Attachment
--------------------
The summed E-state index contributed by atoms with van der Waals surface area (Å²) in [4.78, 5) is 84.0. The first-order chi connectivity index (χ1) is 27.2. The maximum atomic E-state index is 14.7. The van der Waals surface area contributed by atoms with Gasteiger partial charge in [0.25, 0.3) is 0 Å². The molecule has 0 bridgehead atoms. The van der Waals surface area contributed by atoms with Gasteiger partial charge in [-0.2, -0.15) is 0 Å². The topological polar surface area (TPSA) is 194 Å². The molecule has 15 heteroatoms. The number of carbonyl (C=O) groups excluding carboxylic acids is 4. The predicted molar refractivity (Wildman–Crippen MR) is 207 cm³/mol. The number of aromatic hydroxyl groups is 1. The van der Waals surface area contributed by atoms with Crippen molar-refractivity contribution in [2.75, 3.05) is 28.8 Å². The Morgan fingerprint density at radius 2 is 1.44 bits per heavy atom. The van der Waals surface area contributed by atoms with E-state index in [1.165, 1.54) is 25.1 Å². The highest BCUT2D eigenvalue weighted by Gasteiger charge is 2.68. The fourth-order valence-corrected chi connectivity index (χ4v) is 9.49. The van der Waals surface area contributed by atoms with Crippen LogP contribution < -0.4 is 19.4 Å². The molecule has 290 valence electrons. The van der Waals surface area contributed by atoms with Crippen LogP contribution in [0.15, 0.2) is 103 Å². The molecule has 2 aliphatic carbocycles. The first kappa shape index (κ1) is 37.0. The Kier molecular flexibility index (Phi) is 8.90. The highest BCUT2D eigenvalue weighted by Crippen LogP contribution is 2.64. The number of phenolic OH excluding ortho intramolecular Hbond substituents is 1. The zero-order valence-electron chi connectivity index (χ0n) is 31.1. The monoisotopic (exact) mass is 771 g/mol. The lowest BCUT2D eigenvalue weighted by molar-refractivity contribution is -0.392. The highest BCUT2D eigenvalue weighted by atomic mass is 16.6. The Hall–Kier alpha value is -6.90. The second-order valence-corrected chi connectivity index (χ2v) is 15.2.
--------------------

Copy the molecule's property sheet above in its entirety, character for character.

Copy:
The summed E-state index contributed by atoms with van der Waals surface area (Å²) in [4.78, 5) is 84.0. The first-order chi connectivity index (χ1) is 27.2. The maximum atomic E-state index is 14.7. The van der Waals surface area contributed by atoms with Gasteiger partial charge in [0.25, 0.3) is 0 Å². The molecule has 0 bridgehead atoms. The van der Waals surface area contributed by atoms with Gasteiger partial charge in [-0.2, -0.15) is 0 Å². The topological polar surface area (TPSA) is 194 Å². The molecule has 15 heteroatoms. The number of carbonyl (C=O) groups excluding carboxylic acids is 4. The predicted molar refractivity (Wildman–Crippen MR) is 207 cm³/mol. The number of aromatic hydroxyl groups is 1. The van der Waals surface area contributed by atoms with Crippen molar-refractivity contribution in [2.75, 3.05) is 28.8 Å². The Morgan fingerprint density at radius 2 is 1.44 bits per heavy atom. The van der Waals surface area contributed by atoms with E-state index in [1.165, 1.54) is 25.1 Å². The highest BCUT2D eigenvalue weighted by Gasteiger charge is 2.68. The fourth-order valence-corrected chi connectivity index (χ4v) is 9.49. The van der Waals surface area contributed by atoms with Crippen LogP contribution < -0.4 is 19.4 Å². The molecule has 290 valence electrons. The van der Waals surface area contributed by atoms with Crippen LogP contribution in [0.15, 0.2) is 103 Å². The molecule has 2 aliphatic carbocycles. The first kappa shape index (κ1) is 37.0. The Kier molecular flexibility index (Phi) is 8.90. The highest BCUT2D eigenvalue weighted by Crippen LogP contribution is 2.64. The number of phenolic OH excluding ortho intramolecular Hbond substituents is 1. The zero-order valence-electron chi connectivity index (χ0n) is 31.1. The monoisotopic (exact) mass is 771 g/mol. The lowest BCUT2D eigenvalue weighted by molar-refractivity contribution is -0.392. The highest BCUT2D eigenvalue weighted by atomic mass is 16.6. The Hall–Kier alpha value is -6.90. The second-order valence-corrected chi connectivity index (χ2v) is 15.2.